On the other hand, even before COVID-19, some courts recognized remote work as a possible reasonable accommodation. (See Samper, Id. [“regular attendance is not necessary for all jobs”]; Waggoner v. Olin Corp. (7th Cir. 1999) 169 F.3d 481, 485 [“In some jobs . . . working at home for a time might be an option”]; Carr v. Reno, 23 F.3d 525, 530 (D.C. Cir. 1994) [“in appropriate cases, that section requires an agency to consider work at home, as well as reassignment in another position, as potential forms of accommodation”]; Ravel v. Hewlett-Packard Enter., Inc. (E.D. Cal. 2017) 228 F.Supp. 3d 1086, 1096 [holding “work from home” may be a reasonable accommodation under FEHA].)

An especially promising 2001 Ninth Circuit decision, Humphrey v. Memorial Hospitals Association, should guide plaintiffs’ attorneys in a post-COVID-19 landscape. (239 F.3d 1128, 1138 (9th Cir. 2001).) “Working at home is a reasonable accommodation when the essential functions of the position can be performed at home and a work-at-home arrangement would not cause undue hardship for the employer.” (Id. at 1136.) In Humphrey, the court reasoned that because other employees were allowed to work remotely for reasons other than disability, working in person may not have been an essential function of the job, and therefore, remote work should have been considered as an accommodation for the plaintiff-employee with a disability. (Id. at 1137; see also Hughes v. U.S. Foodservice, Inc. (9th Cir. 2006) 168 F. App’x 807, 808 [applying Humphrey to FEHA, finding the plaintiff “able to perform the essential functions of the new customer service position from home and that a work-at-home arrangement would not cause [defendant] undue hardship” under FEHA].)

Humphrey teaches us that in analysis of undue hardship and essential functions, courts consider whether the work has been successfully performed by other employees outside of the physical office. Now, following a year of widespread telework wherein most traditional office employers have successfully instituted some form of telework without sacrificing productivity, plaintiffs will be armed with abundant examples of successful telework arrangements. Many plaintiffs will be able to show that they themselves have successfully completed their jobs remotely.

Telework in a post-COVID-19 landscape

Workers’ advocates should start by reminding employers – and courts – that employers have the burden of establishing that the stated essential functions are, in fact, essential functions of the job. (See Bates v. United Parcel Serv., Inc. (9th Cir. 2007) 511 F.3d 974, 991 [“Although the plaintiff bears the ultimate burden of persuading the fact finder that he can perform the job’s essential functions ... an employer who disputes the plaintiff ’s claim that he can perform the essential functions must put forth evidence establishing those functions.”].) In other words, employers cannot simply state that physical attendance is an essential function of the job. Employers must offer evidence supporting their contention that physical attendance is essential. This will likely become more difficult as many employers have already instituted widespread telework accommodations for their entire workforces.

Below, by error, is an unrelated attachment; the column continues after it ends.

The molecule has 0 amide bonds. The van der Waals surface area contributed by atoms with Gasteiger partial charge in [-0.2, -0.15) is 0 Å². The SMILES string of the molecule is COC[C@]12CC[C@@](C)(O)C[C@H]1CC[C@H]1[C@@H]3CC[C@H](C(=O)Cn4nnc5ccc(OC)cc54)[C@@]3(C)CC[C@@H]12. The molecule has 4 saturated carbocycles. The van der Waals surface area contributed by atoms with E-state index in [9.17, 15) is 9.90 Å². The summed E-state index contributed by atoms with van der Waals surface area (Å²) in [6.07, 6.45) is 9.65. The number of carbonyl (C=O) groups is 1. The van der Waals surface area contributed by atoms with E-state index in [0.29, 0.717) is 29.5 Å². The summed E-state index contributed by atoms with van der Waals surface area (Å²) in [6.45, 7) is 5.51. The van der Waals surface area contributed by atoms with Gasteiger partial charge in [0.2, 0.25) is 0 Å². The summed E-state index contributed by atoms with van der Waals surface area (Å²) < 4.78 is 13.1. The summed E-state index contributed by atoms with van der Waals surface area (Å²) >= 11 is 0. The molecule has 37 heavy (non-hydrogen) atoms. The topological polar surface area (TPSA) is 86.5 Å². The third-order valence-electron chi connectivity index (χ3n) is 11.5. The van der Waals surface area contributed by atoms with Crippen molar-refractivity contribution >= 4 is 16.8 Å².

We can already see a shift occurring. On September 16, 2020, a Massachusetts District Court accepted evidence of an organization’s COVID-19 work-from-home arrangement to support a plaintiff-employee’s argument that they should be allowed to telework as a reasonable accommodation for their disability going forward. (See Peeples v. Clinical Support Options, Inc. (D. Mass. 2020) 487 F.Supp.3d 56, 65.) In Peeples, the employer made the same argument made successfully by so many employers before, that it needed its employees physically in the office to ensure adequate supervision and client interaction. (Ibid.) However, here, the plaintiff presented evidence that they performed the same duties on-site that they had provided remotely during the organization’s initial COVID-19 response. (Ibid.) Thus, because the plaintiff had already demonstrated that they could perform the essential functions of the job remotely, the court held that the balance of hardship weighed in the plaintiff ’s favor. (Ibid.)

Whereas prior to COVID-19, courts were not persuaded that intangibles such as “teamwork, personal interaction, and supervision” could be accomplished through telework, the past year’s experience may persuade them otherwise. Before 2020, courts frequently repeated the Samper quote, that only in the “unusual case” could an employee effectively perform work-related duties at home. Now, it is much less “unusual” for people to work entirely from home. Additionally, prior to the pandemic, much of the legal profession, including the courts, had never experienced telework. Now, attorneys and courts know that remote work arrangements can be successful. 

Further, the widespread nature of telework during COVID-19 accelerated the technology available to employers to facilitate remote work. Prior to March 2020, most of the world had never heard of Zoom and many workplaces had never had video meetings. Now, these technologies are integral aspects of office jobs that courts and juries will take into account. 

EEOC guidance